Old Testament Women
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I like to read about Queen Esther because her life was very interesting. She went from Jewish orphan to Persian queen. Mordecai,
her cousin, raised Esther after she became an orphan. Later when King Ahasuerus was looking for a new queen, she was one of the beautiful young virgins taken to the palace to be presented. After Esther was at the palace, she treated everyone including the servants with kindness. Esther was not only pretty on the outside, she was pretty on the inside. When she became queen, Esther still listened and respected Mordecai. She did not tell anyone about being Jewish because Mordecai told her not to. However, Mordecai found out that Haman, the King’s highest official, was going to have the Jews killed and their homes taken away. He then sent messages to Esther. He told her that she needed to help save her people. Esther was scared, her being Jewish was still a secret! She made the excuse that the king had not called her to see him in thirty days. No one could go before King Ahasuerus unless he called them. He could have them killed, even the Queen! Mordecai reminded Esther that even though she was the queen, she would still die like the rest of the Jews. He also told her that she may have been put in the position of queen for this very reason. Esther chose to be brave!
Queen Esther and the Jews fasted and prayed for three days. This was a race against time. These things would happen within a year. On the third day Esther went to see the king and requested that he and Haman join her in a banquet. King Ahasuerus accepted her invitation! After requesting a second banquet Esther got the courage to tell the king that the “wicked Haman” was trying to kill her and her people. Because she was brave enough to speak out, the Jews were able to fight for themselves and be saved.
By Meagen Folkes
(Meagen is one of our Young Readers/Young Writers.)
Spring 2013 Issue V6 N2
Are you a noble woman?”
“That’s for queens and princesses and people like that.”
“Ahhhh, the nobility. Women of noble rank. Royalty, in other words.”
“Do you think a woman could be noble in any other way?”
“I don’t know. I’ve never really thought about it.”
“Me neither, until recently. I’m wondering. Maybe we need to search it out and see just what that word ‘noble’ really means.”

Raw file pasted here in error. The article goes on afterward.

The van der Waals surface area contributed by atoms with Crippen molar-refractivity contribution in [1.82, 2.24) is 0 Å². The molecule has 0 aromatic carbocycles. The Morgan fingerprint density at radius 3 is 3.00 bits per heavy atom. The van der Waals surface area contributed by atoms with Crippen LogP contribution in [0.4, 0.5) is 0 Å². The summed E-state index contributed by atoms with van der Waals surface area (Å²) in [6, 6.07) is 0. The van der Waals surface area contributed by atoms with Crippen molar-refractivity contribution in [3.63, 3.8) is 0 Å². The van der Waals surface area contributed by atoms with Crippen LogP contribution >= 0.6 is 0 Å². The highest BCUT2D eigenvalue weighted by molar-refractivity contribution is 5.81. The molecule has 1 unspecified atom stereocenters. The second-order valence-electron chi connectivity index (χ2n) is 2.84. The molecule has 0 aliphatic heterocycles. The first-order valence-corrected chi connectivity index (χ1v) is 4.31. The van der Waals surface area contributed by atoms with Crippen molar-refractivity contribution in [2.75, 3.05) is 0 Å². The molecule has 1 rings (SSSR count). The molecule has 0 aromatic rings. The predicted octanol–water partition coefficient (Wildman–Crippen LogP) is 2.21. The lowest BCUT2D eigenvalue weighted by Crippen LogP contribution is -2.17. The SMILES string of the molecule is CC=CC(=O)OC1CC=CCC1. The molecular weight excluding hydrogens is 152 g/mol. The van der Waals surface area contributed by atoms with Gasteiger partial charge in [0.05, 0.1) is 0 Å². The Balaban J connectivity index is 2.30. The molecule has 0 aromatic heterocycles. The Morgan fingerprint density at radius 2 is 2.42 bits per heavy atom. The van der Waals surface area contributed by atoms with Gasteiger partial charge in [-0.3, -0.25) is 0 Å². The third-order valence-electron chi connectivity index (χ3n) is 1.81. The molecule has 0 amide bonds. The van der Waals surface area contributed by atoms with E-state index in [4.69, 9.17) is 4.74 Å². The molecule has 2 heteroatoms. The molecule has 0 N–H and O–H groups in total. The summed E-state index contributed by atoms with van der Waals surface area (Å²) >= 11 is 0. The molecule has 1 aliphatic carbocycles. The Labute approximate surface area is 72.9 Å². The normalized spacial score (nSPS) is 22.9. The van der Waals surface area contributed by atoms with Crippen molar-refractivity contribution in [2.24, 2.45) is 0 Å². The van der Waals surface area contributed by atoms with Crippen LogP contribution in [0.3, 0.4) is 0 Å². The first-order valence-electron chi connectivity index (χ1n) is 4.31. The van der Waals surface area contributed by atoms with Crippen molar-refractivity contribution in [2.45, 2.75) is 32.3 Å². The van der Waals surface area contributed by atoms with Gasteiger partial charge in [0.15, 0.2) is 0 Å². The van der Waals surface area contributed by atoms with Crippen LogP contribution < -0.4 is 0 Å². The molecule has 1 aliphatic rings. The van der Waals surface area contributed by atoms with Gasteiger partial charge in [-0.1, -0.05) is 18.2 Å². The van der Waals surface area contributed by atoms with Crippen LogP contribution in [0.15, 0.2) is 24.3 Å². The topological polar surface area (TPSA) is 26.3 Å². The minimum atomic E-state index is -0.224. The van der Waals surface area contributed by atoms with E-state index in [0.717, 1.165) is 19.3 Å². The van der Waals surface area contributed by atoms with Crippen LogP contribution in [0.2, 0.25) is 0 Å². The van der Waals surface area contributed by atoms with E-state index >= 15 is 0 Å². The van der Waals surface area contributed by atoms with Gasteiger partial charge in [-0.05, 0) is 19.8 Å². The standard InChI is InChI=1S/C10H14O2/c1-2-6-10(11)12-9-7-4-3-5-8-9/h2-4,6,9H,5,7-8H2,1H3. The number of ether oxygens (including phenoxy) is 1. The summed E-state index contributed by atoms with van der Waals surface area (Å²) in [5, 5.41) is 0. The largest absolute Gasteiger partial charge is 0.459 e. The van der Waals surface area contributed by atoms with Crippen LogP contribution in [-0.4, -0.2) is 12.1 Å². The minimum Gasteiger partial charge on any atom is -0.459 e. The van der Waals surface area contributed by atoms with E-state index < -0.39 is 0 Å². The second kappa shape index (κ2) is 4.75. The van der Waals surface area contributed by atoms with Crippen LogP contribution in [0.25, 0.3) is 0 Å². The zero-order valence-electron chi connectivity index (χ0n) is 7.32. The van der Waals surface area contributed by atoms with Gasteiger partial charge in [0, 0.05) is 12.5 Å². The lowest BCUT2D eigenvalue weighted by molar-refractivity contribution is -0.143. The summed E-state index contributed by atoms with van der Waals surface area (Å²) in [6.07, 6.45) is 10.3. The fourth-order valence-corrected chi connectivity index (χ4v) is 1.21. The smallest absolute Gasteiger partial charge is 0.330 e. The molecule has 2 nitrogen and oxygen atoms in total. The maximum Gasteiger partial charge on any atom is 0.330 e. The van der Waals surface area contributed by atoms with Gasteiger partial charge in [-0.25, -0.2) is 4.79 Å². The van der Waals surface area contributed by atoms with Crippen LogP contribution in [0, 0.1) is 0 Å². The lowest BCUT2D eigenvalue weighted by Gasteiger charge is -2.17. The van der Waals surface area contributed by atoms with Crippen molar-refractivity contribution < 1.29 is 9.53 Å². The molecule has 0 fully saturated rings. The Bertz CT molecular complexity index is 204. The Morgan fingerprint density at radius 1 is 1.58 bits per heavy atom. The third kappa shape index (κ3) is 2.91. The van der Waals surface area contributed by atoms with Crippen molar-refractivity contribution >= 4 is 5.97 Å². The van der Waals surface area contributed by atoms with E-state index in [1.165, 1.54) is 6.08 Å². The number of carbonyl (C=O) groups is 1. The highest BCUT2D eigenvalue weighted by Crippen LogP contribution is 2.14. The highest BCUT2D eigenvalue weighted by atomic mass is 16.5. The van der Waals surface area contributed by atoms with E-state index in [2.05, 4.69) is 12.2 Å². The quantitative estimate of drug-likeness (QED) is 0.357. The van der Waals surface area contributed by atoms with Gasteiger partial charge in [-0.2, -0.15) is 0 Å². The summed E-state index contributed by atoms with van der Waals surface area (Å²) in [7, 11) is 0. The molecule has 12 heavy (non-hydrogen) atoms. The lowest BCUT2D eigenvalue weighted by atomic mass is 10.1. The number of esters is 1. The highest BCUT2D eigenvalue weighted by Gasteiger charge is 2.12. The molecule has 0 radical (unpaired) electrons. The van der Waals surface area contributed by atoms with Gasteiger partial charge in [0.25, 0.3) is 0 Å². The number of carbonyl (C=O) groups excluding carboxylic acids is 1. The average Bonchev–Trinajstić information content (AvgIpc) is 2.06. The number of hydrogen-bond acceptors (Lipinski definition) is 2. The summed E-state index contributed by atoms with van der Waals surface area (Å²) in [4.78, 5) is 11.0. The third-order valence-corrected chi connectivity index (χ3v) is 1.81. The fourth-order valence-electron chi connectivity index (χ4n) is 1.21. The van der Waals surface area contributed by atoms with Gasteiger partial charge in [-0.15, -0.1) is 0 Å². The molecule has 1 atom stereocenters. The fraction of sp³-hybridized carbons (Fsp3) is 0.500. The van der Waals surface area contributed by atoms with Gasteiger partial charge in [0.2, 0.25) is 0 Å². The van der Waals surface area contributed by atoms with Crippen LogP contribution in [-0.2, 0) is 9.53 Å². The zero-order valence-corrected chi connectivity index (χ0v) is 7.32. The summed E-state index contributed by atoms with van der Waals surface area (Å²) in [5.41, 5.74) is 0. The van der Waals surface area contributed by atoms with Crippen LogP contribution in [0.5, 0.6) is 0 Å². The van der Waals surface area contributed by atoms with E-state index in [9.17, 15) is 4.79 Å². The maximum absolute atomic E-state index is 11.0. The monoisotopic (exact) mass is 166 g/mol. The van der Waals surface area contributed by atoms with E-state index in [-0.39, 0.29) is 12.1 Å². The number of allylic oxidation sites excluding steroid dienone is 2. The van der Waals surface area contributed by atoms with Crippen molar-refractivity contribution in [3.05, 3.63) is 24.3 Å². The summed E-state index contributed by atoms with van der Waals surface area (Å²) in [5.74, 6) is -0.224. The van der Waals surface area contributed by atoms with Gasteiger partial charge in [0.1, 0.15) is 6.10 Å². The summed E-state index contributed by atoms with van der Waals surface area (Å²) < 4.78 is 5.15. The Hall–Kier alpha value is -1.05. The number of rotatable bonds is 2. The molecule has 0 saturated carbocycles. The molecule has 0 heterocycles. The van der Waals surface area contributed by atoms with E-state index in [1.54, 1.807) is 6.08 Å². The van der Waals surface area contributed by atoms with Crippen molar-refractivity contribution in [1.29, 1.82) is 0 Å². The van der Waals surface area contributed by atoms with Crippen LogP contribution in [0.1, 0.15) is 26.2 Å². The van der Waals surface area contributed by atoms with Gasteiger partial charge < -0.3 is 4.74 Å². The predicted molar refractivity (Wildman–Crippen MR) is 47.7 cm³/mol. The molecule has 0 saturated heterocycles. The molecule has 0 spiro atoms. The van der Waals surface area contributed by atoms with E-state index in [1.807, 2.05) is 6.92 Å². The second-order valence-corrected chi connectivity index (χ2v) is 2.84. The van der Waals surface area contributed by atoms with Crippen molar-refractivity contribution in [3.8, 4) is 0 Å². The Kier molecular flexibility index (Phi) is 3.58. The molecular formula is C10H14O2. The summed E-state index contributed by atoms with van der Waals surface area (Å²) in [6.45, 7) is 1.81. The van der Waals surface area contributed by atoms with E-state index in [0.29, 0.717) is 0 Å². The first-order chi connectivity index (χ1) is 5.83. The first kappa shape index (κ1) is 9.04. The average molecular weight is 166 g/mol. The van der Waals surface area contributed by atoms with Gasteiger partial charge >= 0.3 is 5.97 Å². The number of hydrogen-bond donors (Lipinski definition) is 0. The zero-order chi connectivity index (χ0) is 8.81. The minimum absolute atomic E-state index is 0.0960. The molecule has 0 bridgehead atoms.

The New King James Version shows Proverbs 31:10 like this: “A virtuous wife who can find? For her price is far above rubies.” The literal translation from the original text renders the phrase ‘a virtuous wife’ as ‘ woman of valor.”
The NIV says: “A noble woman who can find?….” We know that a woman of royalty is not spoken of here, if for no other reason than the work that is done by the woman in this passage. A woman of royalty, noble in rank, would have others doing for her what this woman is doing for not only her family, but others as well. So, what does “noble” mean?
According to the Bible Thesaurus and the International Standard Bible Encyclopedia, the word “noble” is a noun meaning “one who enjoys rank above a commoner, one of the nobility.” Webster’s Dictionary also adds “a person in a superior position in life.” But the word “noble” is further defined as “the state of being worthy or honorable; elevation of mind or character; degree of excellence; grandeur; a quality suited to inspire respect or reverence; loftiness and grace; impressiveness, stateliness in manner or style; elevation of thought or expression.” Webster’s also adds “being noble-minded”.
So to be noble, one must be different from the ordinary, someone people can look up to with respect, someone whose mind dwells on good things, someone whose actions reflect excellence, doing more than is expected. That brings to mind Galatians 6: 22-23 where Paul lists the Fruit of the Spirit: love, joy, peace, long-suffering, kindness, goodness, faithfulness, gentleness, self-control. Then in 2 Peter 1:5-7 Peter lists faith, virtue, knowledge, self-control, patience, godliness, brotherly- kindness, and love. Paul says in Philippians 4:8 that we are to think on things that are good, just, true, high-minded (noble), pure, lovely, of good report, and praise-worthy. It also brings to mind 1 Peter 2:9 where Peter tells us we are “a chosen generation, a royal priesthood, a holy nation, His own special people….”
Reading the above passages (and there are many more that could be considered), being a noble woman, a noble-minded woman, is being Christ-like, being pure in thought and mind, thinking and acting in a Christian manner, unlike the world, setting oneself apart from worldly things.
There is no list of “noble women” in the Bible, but from those women we lift up as examples, it can plainly be seen that they are truly “noble women”. Let’s look briefly at a few.
Queen Vashti in Esther 1:12, was truly of noble rank, but refused to lower herself to be viewed by the men at the King’s feast. Not only did she exhibit courage, but maintained her high character, her noble-mindedness. How many women in the world would also refuse to parade herself before men in today’s world? Sadly, too many would do just that for fame and money, or even worse, just for the “fun of it.”
Hannah, in I Samuel chapters 1 and 2, was a noble woman with a strong faith and trust in God, and when God gave her a son, she showed excellence of character by honoring God with the gift of the very son He had given her. She gave her son, Samuel, back to God to be raised for His work. How many mothers would do the same today?
Mary, the mother of our Lord, is said in Luke 1:28 to be a “highly favored one” by God. No doubt it was because of her excellence of character, her love for God, her noble-minded- ness that set her apart from other women. Not that it made her more holy, to be set apart and worshipped as some of our religious neighbors do, but that God was pleased with her character, her demeanor, her attitude, her very thoughts.
The list of women could go on and on with names like, Lois & Eunice, Ruth, Deborah the Judge, Queen Esther, Sarah, Lydia, Priscilla, but there is one I’d like to look at to close out this study. That woman is Peter’s wife.